By Ted Hoover
Pittsburgh Current Theater Critic
In 2002. Rosalind Wiseman published Queen Bees and Wannabes, a self-help book with the snappy sub-headline, Helping Your Daughter Survive Cliques, Gossip, Boyfriends, and Other Realities of Adolescence.
So only two years later doesn’t Saturday Night Live performer/writer Tina Fey take that book and, mashing it up with her own high school experiences, turn it into the movie Mean Girls. (There was also a 2011 TV sequel called Mean Girls 2.)
The film became something of a pop sensation, inspiring a “Mean Girls Day” (October 3 and you are expected to wear pink), countless GIFs and memes and even introducing a few sayings into the lexicon including “Why are you so obsessed with me?” with President Obama played along as well when he tweeted “Stop trying to make fetch happen!” in reference to loveable little Bo. (Remember when presidential tweets were fun?)
Mean Girls continues through November 3. Benedum Center, Downtown. 412/456-6666. www.trustarts.org
So it shouldn’t be surprising then that Fey would turn the movie into a musical and with composer (and husband) Jeff Richmond and lyricist Nell Benjamin that, in 2018, they’d open the thing on Broadway where’s it’s still running. And it’s thanks to the Broadway in Pittsburgh Series hosting the first national tour that we get a chance to take a look-see at Fey’s work.
As with pretty much anything she lays her hand to, Fey’s goal is to score as many laughs as possible and toss in a little “Grrrrl Power” along the way. She certainly achieves that with this story of recently relocated high schooler Cady Heron looking forward to making friends at her new Chicago school … until she runs into “The Plastics;” three young women at the top of the school social food chain, led by the imperious Regina George. Pretty soon battle lines are drawn, knives are out and “take no prisoners” is the order of the day.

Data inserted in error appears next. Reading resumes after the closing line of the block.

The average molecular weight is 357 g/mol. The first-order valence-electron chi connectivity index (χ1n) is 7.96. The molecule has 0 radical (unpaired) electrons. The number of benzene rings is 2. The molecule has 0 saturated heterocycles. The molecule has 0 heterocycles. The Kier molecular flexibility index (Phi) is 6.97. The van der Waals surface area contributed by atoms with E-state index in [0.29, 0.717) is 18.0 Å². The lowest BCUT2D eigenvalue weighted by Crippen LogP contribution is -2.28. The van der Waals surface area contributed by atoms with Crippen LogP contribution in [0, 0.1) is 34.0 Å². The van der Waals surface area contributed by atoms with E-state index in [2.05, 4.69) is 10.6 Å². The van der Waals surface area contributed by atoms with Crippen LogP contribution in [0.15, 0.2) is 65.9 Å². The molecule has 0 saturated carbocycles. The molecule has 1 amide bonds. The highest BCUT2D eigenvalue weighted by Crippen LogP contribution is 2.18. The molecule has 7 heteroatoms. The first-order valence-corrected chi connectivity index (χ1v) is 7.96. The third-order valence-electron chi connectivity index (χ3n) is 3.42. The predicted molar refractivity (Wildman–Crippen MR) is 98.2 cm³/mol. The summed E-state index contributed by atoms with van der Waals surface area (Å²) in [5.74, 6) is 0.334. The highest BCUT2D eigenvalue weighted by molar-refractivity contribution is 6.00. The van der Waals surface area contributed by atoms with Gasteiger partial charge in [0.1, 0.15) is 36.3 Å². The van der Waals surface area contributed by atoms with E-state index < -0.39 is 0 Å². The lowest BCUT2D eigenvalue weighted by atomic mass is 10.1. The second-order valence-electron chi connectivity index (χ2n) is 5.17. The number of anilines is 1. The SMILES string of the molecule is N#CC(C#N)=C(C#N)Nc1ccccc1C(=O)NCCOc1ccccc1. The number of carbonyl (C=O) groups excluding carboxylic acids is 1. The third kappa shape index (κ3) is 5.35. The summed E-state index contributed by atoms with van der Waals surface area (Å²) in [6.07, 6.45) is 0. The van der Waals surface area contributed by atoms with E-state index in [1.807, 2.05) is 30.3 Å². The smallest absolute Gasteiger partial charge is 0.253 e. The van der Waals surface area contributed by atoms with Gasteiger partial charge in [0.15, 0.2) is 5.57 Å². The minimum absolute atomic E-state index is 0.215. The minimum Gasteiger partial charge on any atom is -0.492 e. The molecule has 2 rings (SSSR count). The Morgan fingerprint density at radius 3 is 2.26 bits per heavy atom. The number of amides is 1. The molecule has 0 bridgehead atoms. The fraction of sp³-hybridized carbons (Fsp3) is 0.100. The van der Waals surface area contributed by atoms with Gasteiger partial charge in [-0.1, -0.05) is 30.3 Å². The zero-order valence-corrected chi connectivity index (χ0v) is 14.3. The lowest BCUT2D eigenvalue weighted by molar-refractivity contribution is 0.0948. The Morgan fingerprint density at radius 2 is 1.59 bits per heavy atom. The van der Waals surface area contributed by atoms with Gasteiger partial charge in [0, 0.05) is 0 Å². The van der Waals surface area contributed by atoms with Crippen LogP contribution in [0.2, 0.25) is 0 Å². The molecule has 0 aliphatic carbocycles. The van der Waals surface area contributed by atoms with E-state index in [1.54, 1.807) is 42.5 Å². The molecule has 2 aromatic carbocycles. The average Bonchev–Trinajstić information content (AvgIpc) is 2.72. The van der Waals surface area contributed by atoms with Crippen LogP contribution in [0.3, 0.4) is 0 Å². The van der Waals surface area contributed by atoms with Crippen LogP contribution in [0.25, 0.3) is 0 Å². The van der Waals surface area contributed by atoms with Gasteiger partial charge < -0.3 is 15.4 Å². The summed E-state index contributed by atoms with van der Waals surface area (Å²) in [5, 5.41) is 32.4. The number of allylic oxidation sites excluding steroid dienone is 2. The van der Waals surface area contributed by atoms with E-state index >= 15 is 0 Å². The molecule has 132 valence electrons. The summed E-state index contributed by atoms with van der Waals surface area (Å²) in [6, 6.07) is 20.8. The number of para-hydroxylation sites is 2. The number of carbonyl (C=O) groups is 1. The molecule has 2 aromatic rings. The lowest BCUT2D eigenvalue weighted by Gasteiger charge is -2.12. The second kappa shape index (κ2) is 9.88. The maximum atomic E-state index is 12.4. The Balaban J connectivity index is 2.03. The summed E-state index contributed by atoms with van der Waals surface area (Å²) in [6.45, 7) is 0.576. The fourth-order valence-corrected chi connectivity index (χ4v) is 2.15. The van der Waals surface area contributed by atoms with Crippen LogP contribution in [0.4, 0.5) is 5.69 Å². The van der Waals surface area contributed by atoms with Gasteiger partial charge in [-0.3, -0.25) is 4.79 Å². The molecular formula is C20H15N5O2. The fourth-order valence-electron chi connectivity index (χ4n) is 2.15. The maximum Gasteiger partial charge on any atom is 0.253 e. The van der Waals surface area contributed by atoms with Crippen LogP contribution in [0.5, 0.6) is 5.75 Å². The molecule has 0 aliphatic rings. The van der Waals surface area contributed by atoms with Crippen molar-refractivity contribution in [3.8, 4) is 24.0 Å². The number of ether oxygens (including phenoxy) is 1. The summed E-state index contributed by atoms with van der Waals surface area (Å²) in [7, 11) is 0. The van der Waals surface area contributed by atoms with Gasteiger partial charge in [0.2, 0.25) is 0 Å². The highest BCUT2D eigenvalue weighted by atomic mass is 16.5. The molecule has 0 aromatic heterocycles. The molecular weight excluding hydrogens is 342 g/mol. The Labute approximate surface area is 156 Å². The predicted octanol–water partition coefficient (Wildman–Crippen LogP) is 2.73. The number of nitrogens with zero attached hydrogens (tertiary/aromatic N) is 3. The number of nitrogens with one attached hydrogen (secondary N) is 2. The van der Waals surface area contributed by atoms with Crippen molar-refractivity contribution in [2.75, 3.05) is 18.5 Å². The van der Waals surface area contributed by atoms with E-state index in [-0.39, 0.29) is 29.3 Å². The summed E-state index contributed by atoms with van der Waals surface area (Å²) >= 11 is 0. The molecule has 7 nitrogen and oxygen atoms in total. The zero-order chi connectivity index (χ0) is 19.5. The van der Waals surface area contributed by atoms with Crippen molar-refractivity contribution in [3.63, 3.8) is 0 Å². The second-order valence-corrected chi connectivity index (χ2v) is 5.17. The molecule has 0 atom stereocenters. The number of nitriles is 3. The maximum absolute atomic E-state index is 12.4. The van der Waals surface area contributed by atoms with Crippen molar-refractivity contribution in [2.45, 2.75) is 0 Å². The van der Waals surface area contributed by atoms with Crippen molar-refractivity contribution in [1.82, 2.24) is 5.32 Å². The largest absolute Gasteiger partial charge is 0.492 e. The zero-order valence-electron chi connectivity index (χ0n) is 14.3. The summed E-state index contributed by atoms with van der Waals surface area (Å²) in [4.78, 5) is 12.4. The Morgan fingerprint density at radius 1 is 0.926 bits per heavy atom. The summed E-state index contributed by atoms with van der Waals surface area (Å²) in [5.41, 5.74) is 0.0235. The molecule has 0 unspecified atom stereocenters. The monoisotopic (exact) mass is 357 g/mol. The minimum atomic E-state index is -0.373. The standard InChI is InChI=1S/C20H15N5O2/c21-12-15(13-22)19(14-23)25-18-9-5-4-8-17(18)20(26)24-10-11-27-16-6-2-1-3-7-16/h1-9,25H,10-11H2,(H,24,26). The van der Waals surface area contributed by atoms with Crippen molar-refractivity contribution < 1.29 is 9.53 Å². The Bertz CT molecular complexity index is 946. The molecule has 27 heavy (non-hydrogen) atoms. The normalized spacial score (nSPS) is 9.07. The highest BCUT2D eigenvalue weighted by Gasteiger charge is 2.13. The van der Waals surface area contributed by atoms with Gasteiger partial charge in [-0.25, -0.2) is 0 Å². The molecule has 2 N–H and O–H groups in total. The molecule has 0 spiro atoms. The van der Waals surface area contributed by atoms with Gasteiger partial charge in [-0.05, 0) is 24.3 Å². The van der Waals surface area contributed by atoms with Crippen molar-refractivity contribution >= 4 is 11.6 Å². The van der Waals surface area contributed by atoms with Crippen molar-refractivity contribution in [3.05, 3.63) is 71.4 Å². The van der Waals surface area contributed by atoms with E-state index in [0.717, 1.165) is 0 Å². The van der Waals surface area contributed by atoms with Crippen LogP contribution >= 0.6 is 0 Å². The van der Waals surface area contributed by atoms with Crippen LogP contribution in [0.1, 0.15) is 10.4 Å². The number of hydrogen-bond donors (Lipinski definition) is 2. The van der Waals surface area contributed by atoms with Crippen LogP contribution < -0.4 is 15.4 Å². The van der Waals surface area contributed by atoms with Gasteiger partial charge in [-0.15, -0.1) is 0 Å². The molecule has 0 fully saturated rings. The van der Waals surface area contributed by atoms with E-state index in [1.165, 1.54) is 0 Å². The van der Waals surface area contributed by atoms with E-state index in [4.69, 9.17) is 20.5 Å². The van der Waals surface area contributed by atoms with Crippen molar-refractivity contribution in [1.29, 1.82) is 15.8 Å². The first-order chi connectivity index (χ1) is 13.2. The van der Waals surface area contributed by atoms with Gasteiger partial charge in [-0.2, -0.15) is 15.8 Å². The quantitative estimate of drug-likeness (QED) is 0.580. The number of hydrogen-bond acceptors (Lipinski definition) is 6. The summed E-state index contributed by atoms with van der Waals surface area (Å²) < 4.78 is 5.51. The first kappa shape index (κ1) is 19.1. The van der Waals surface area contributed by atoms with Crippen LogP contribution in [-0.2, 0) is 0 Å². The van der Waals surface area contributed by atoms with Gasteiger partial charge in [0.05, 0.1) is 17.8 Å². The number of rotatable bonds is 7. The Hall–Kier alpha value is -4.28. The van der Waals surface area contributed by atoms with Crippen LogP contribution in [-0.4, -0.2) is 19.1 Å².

Sort of. Both in the movie and the musical the girls are never mean enough. (Especially when you compared the work – and it’s unfair but unescapable – to the other teen female angst film Heathers.) There’s never a question here that you’re inside a musical comedy and an ending of happy self-actualization is just around the corner. You’d search in vain for a moment of genuine humanity on stage only to come up empty-handed … but then who would be going to see the show and want it any other way?
With direction and choreography by Casey Nicholaw Means Girls is a high-HIGH energy pink bubble gum Roman sparkler of a show. All that over-the-top enthusiasm (and a far-too-heavy reliance on CGI projections) can be a little wearisome by the show’s end, but up until then … well, there’s something to be said for razzle-dazzle.
Danielle Wade gets the difficult task of fleshing out the role of Cady; she’s the center of the event but curiously written as a cipher. By the second act, Wade’s managed to find a way in and brings great force to the stage. Mary Kate Morrissey provides welcome grit as the outcast Janis and Samuel Gerber gets, and executes, all the laugh lines as the sassy gay best friend Damian.
Mariah Rose Faith makes for an incredibly arch and trenchant Regina while Megan Masako Haley and Jonalyn Saxer, as her posse, hit the precise emotional and humor beats required. Gaelen Gilliland and Lawrence E. Street also get the opportunity to add their own laughs in supporting comic roles.
Even by musical theater standards, I found Mean Girls a bit slight and perhaps just a little too manufactured. But, now that I think about it, maybe with a show featuring a group of people called “The Plastics” … that might just be the whole point.